Primary antibodies used in this study (at the dilution indicated) were mouse anti-FLAG (1:5,000, F1804; Sigma-Aldrich); rabbit anti-DYKDDDDK (1:2,500, 2368; Cell Signaling Technologies); mouse anti-c-myc mAb 9E10 (1:100; Monoclonal Antibody Facility, Cancer Research Laboratory, University of California, Berkeley, Berkeley, CA); mouse anti-HA 6E2 (1:5,000, 2367; Cell Signaling Technologies); rabbit anti-GST (1:10,000, SC-459; Santa Cruz Biotechnology); rabbit anti-Pgk1 (1:200,000; Baum et al., 1978); rabbit anti-SGK1(pT256) (1:1,000, SC-16744; Santa Cruz Biotechnology); mouse anti-Pma1 (1:5,000, ab4645; Abcam); and rabbit anti-Ypk1(pT662) (1:20,000; gift from Ted Powers, University of California, Davis, Davis, CA). Infrared dye–labeled secondary antibodies were CF770-derivatized goat anti–mouse IgG (1:20,000, 20077; Biotium) and CF680-derivatized goat anti–rabbit IgG (1:20,000, 20067; Biotium). The resulting filter-bound immune complexes were visualized using an infrared imaging system (Model Odyssey CLx; LI-COR Biosciences).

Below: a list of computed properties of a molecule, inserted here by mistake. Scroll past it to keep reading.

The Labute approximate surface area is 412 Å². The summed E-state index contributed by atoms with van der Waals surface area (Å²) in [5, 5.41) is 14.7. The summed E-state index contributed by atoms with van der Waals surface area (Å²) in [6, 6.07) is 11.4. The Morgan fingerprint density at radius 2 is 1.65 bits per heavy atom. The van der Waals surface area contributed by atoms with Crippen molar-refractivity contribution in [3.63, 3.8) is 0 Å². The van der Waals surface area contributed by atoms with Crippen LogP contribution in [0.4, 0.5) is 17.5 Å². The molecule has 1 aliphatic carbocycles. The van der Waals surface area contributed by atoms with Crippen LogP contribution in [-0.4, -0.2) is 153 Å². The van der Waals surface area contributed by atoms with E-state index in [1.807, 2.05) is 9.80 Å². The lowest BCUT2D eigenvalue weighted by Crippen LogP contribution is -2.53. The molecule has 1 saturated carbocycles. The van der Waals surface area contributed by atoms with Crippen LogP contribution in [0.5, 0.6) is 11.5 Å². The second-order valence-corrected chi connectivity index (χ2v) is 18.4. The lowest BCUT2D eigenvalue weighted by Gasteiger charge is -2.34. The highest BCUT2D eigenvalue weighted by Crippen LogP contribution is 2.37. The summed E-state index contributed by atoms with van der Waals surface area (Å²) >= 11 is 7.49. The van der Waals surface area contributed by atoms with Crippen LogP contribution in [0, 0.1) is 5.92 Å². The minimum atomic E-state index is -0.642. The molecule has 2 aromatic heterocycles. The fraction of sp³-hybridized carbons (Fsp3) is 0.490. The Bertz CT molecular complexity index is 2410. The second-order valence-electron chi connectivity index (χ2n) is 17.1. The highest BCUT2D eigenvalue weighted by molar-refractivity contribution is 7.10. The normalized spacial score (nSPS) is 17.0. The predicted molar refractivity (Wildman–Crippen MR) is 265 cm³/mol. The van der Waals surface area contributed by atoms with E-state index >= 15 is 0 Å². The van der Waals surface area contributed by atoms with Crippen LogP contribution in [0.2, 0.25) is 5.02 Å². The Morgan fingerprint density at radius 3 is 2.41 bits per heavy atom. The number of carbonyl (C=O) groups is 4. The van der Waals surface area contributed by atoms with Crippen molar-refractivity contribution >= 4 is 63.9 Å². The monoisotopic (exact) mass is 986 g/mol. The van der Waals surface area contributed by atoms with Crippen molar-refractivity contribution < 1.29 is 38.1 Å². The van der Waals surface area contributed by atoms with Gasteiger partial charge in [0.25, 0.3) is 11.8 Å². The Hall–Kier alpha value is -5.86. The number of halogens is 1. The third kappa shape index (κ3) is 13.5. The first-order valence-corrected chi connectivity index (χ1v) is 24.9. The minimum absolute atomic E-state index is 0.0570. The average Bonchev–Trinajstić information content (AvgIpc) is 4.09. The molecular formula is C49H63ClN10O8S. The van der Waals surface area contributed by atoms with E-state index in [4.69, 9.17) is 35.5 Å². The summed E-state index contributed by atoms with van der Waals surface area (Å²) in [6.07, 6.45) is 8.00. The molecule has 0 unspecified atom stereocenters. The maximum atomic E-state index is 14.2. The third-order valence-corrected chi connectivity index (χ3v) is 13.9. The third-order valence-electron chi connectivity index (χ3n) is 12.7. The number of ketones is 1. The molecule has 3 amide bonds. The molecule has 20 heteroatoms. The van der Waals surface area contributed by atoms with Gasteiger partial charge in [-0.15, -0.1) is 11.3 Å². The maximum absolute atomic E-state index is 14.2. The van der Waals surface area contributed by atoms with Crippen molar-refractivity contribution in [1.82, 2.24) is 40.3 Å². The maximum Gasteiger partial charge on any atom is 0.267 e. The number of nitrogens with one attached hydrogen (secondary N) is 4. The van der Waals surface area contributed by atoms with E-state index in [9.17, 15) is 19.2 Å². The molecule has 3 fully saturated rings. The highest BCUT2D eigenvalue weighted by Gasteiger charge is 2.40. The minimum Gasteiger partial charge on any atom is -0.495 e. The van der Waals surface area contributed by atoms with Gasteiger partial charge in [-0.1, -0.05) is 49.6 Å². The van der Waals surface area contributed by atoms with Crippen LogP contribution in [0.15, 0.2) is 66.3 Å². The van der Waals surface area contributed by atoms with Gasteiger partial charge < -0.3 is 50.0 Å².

GST pull-down analysis
Lysates were prepared in the same manner as for immunoprecipitation of FLAG-tagged proteins (above). The resulting extracts were mixed with a slurry (10 µl) of glutathione-Sepharose 4B beads (GE Healthcare) preequilibrated in lysis buffer containing 0.5% DDM. After incubation for 2 h at 4°C, the beads were separated from the protein solution and washed 6× with 1 ml lysis buffer, and the bound proteins were eluted with urea-SDS gel sample buffer and analyzed.
Yeast cells expressing Avo3-GFP (excitation λmax 489 nm; emission λmax 508) were grown to mid-exponential phase in synthetic medium lacking Trp, mounted onto 1% agarose pads, and viewed immediately at 23°C using a confocal microscope (Model LSM 710; Zeiss) equipped with a 100× oil-immersion objective (1.40 NA), excited with an argon laser at 488 nm at 2.3% power (100 mW), and emission monitored using a bandpass filter (495–550-nm window). Images were acquired with an iXon3 EM-CCD camera (Andor) using Metamorph software (Molecular Devices) and processed using ImageJ (Collins, 2007).
Online supplemental material